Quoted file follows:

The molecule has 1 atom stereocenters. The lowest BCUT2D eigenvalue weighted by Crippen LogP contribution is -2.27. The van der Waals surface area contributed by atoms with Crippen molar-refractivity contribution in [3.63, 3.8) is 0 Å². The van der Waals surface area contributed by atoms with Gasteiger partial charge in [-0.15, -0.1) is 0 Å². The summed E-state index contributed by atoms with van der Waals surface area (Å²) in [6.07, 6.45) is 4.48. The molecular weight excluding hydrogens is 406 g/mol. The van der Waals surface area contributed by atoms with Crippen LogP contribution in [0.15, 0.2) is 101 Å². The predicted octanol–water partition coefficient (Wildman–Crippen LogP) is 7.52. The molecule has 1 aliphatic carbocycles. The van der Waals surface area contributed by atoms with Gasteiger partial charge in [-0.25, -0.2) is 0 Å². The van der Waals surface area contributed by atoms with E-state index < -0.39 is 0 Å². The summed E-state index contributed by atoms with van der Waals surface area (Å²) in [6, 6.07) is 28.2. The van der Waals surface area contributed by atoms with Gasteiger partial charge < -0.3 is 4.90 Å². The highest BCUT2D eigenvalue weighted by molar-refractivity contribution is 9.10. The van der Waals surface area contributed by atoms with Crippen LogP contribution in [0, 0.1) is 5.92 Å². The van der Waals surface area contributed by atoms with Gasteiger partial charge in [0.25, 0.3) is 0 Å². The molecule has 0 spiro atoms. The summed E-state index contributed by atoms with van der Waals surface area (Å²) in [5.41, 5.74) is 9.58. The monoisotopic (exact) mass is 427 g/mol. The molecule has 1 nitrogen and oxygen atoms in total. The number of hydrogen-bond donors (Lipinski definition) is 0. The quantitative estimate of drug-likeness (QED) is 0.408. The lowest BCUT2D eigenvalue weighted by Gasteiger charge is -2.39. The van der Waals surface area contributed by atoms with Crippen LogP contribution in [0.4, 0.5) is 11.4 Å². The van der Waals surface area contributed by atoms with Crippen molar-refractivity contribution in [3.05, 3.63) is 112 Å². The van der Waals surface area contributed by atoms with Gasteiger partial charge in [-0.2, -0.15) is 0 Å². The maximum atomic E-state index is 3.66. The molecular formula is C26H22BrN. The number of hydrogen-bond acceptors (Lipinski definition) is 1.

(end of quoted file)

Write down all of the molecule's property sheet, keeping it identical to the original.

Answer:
The molecule has 1 atom stereocenters. The lowest BCUT2D eigenvalue weighted by Crippen LogP contribution is -2.27. The van der Waals surface area contributed by atoms with Crippen molar-refractivity contribution in [3.63, 3.8) is 0 Å². The van der Waals surface area contributed by atoms with Gasteiger partial charge in [-0.15, -0.1) is 0 Å². The summed E-state index contributed by atoms with van der Waals surface area (Å²) in [6.07, 6.45) is 4.48. The molecular weight excluding hydrogens is 406 g/mol. The van der Waals surface area contributed by atoms with Crippen LogP contribution in [0.15, 0.2) is 101 Å². The predicted octanol–water partition coefficient (Wildman–Crippen LogP) is 7.52. The molecule has 1 aliphatic carbocycles. The van der Waals surface area contributed by atoms with Gasteiger partial charge in [-0.25, -0.2) is 0 Å². The van der Waals surface area contributed by atoms with E-state index < -0.39 is 0 Å². The summed E-state index contributed by atoms with van der Waals surface area (Å²) in [6, 6.07) is 28.2. The van der Waals surface area contributed by atoms with Gasteiger partial charge < -0.3 is 4.90 Å². The highest BCUT2D eigenvalue weighted by molar-refractivity contribution is 9.10. The van der Waals surface area contributed by atoms with Crippen LogP contribution in [0, 0.1) is 5.92 Å². The van der Waals surface area contributed by atoms with Gasteiger partial charge in [0.25, 0.3) is 0 Å². The molecule has 0 spiro atoms. The summed E-state index contributed by atoms with van der Waals surface area (Å²) in [5.41, 5.74) is 9.58. The monoisotopic (exact) mass is 427 g/mol. The molecule has 1 nitrogen and oxygen atoms in total. The number of hydrogen-bond donors (Lipinski definition) is 0. The quantitative estimate of drug-likeness (QED) is 0.408. The lowest BCUT2D eigenvalue weighted by Gasteiger charge is -2.39. The van der Waals surface area contributed by atoms with Crippen LogP contribution in [0.4, 0.5) is 11.4 Å². The van der Waals surface area contributed by atoms with Crippen molar-refractivity contribution in [3.05, 3.63) is 112 Å². The van der Waals surface area contributed by atoms with Gasteiger partial charge in [-0.2, -0.15) is 0 Å². The maximum atomic E-state index is 3.66. The molecular formula is C26H22BrN. The number of hydrogen-bond acceptors (Lipinski definition) is 1.